There is a crowd large gathered, after all Jesus has been doing signs and wonders. Jesus was seeking out some down-time but as the crowds gather Jesus chooses a grassy hilltop on which to teach them.
Seeing approximately 10 000 – 15 000 men, women and children gathering to hear Him Jesus leans over to Phillip and essentially says; ‘How are we going to feed all these people?’. Philip is astounded. I can imagine him thinking; ‘This is unreasonable, this is not our problem, we don’t have the resources for this, Lord what are you suggesting?’
Can you empathise with Philip?
Have you ever felt like God was being unreasonable?
John doesn’t record Philip ever recovering from his feeling limited by their apparent available resources – in South African currency Phillip estimated that it would have cost R20 000 to buy enough bread to go around.
What is going on here?
Why would God ask us to do what only He can do?
John 6:6 contains the key to the answer to questions such as these.
He said this to test him, for he himself knew what he would do. (John 6:6)
Jesus is not scatterbrained, hasn’t lost the plot, isn’t unaware of realities and constraints. No Scripture pointedly reveals Jesus’ motive in the scenario; ‘He said this to test him’. Jesus was not uncertain as to how He was going to deal with this dilemma of so many people and feeding them, John records; ‘for He Himself knew what He would do.’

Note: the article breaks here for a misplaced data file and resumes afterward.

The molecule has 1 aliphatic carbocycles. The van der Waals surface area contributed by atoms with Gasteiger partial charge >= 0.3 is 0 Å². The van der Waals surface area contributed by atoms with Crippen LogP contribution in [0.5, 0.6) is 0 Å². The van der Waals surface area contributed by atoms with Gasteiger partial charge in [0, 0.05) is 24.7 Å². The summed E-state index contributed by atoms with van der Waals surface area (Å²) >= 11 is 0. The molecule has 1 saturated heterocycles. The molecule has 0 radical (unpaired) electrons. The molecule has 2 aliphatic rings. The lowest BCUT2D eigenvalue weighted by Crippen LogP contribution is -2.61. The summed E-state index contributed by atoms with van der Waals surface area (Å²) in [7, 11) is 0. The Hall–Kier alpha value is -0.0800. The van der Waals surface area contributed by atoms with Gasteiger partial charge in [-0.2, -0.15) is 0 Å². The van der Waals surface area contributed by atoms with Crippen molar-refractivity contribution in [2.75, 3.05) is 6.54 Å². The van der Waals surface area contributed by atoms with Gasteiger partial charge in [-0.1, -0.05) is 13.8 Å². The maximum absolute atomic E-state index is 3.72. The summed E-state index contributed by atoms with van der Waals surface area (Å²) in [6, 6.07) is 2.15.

There is a difference between what we think we believe, what we say we believe and what we do believe. What we truly believe is revealed by our responses to situations and our actions.
I know this feeling. It’s easy sitting in your room with your bible or sitting in church listening to preaching or in a small group discussion thinking or saying what you believe… And then it happens! Something arises in real life and that belief is tested, is it real, do I really believe?
Philip no doubt has just been with Jesus, heard Jesus’ clear claims to being the divine Son of God, has seen Jesus do amazing miracles – but did Phillip truly believe?
Jesus sets up a scenario that will test him, will squeeze out of Philip and the other disciples whether they truly believe that Jesus is God, that Jesus has authority over all things.
Paul writes to the Thessalonian believers in such a way that it is clear that he can empathise with Phillip, Paul knew what it felt like to have God test his faith, test him to see what was really in his head and heart. (1 Thessalonians 2:4)